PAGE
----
recognized the difficulty in prognosis prediction. The biggest differences were found in the items “Medical staff does not know how to implement ACP for patients and their families” (45.6% of physicians and 70.4% of nurses chose “strongly agree/agree”, r=0.27), and “There is disagreement regarding care goals among team members of different professions” (18.5% in physicians and 43.3% in nurses, r=0.27).
Conclusions: It is suggested that discussions and further studies are necessary concerning the condition/timing of implementing ACP from early stages, specific manuals/protocols and recommendation on rolesharing within a multidisciplinary team.
This study aimed to identify the relationships of perception of hospice and palliative care with emotional intelligence and cognitive empathy in nursing students. The participants were 458 nursing students. Data were collected using structured questionnaires and analyzed with Pearson correlation coefficients, independent-samples t test, and binary logistic regression. Perception of hospice and palliative care was significantly and positively correlated with emotional intelligence (r = 0.224, P < .001) and cognitive empathy (r = 0.311, P < .001). Mean score differences of perception of hospice and palliative care by emotional intelligence and cognitive empathy were statistically significant (t = -3.973, P < .001; t = -4.109, P < .001, respectively). Logistic regression yielded an odds ratio of 1.860 (P < .001; 95% confidence interval, 1.283-2.698) between the perception of hospice and palliative care and emotional intelligence and an odds ratio of 2.028 (P < .001; 95% confidence interval, 1.394–2.951) between the perception of hospice and palliative care and cognitive empathy. Emotional intelligence and cognitive empathy should be cultivated to raise nursing students' perception of hospice and palliative care and must be included when developing related curricula and extracurricular programs.
OBJECTIVE: Quality end-of-life (EOL) care is critical for dying residents and their family/friend caregivers. While best practices to support resident comfort at EOL in long-term care (LTC) homes are emerging, research rarely explores if and how the type of care received at EOL may contribute to caregivers' perceptions of a good death. To address this gap, this study explored how care practices at EOL contributed to caregivers' perceptions of a good resident death.
METHOD: This study used a retrospective cross-sectional survey design. Seventy-eight participants whose relative or friend died in one of five LTC homes in Canada completed self-administered questionnaires on their perceptions of EOL care and perceptions of a good resident death.
RESULTS: Overall, caregivers reported positive experiences with EOL care and perceived residents to have died a good death. However, communication regarding what to expect in the final days of life and attention to spiritual issues were often missing components of care. Further, when explored alongside direct resident care, family support, and rooming conditions, staff communication was the only aspect of EOL care significantly associated with caregivers' perceptions of a good resident death.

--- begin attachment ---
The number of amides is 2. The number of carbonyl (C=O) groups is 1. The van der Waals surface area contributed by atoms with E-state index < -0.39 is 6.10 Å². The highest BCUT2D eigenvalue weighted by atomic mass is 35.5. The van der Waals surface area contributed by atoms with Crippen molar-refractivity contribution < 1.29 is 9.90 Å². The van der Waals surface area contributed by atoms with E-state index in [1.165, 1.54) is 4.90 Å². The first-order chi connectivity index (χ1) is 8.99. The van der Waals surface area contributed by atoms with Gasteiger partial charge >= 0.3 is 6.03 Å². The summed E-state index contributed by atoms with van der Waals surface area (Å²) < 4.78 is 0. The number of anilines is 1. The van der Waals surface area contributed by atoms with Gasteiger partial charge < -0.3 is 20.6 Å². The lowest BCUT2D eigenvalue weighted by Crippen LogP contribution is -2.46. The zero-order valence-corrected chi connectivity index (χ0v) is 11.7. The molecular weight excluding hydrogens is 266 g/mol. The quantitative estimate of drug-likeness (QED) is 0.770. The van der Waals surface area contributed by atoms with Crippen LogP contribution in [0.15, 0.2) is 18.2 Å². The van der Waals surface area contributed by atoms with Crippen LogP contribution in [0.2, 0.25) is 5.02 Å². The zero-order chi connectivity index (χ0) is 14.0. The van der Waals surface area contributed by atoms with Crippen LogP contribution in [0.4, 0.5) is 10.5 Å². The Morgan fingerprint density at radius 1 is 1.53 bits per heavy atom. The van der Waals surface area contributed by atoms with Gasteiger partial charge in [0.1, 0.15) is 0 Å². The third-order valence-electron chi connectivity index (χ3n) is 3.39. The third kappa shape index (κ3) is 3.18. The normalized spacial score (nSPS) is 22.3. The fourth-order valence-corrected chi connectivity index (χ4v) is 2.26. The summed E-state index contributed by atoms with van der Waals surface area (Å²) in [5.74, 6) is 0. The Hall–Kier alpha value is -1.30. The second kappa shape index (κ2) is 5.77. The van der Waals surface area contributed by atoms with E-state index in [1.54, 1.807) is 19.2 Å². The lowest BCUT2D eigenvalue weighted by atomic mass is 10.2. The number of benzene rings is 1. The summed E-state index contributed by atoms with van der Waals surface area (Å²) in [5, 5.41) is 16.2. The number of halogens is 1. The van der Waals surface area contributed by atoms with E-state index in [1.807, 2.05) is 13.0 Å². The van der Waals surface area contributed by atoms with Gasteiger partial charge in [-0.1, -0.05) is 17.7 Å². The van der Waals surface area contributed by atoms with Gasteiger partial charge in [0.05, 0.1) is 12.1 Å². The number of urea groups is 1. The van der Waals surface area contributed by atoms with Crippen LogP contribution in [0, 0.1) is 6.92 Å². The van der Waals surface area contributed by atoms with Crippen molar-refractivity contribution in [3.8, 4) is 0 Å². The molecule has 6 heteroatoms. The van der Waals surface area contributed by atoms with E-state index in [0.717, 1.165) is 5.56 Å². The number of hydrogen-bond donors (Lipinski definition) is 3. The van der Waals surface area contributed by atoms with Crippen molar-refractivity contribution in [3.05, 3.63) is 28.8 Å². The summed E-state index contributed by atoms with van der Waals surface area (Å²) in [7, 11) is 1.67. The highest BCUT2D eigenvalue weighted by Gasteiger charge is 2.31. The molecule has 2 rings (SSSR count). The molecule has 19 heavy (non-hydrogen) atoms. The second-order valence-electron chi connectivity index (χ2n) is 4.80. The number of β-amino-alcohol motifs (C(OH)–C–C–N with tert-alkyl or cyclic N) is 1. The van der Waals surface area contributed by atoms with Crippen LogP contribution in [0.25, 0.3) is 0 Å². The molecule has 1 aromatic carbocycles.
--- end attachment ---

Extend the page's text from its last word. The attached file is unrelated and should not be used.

SIGNIFICANCE OF RESULTS: The findings of this study suggest that the critical role staff in LTC play in supporting caregivers' perceptions of a good resident death. By keeping caregivers informed about expectations at the very end of life, staff can enhance caregivers' perceptions of a good resident death. Further, by addressing spiritual issues staff may improve caregivers' perceptions that residents were at peace when they died.
PURPOSE: To evaluate the perception of attending physicians, medical residents, and undergraduate medical students about death and dying, the end of life (EoL), and palliative care (PC) during training and clinical practice, highlighting knowledge gaps, and the changes needed in medical school curricula.
METHOD: Cross-sectional study of 12 attending physicians, residents, and undergraduate medical students randomly selected from a single teaching hospital in São Paulo, Brazil, 2018. Semi-structured interviews were conducted, transcripts were coded in depth, and categorizing analysis was carried out.
RESULTS: Three topical categories were recognized: Negative feelings about death and the EoL, importance of PC, and gaps in curricular structure hindering preparedness for PC and EoL communication. Besides differing perspectives depending on their years of experience, all participants strongly endorsed that the current medical school curriculum does not train and support physicians to handle EoL and PC.
CONCLUSIONS: Medical education plays a fundamental role in the development of knowledge and skills on death, dying, and PC. Such practices should extend throughout the course and be continuously improved after graduates move to clinical practice.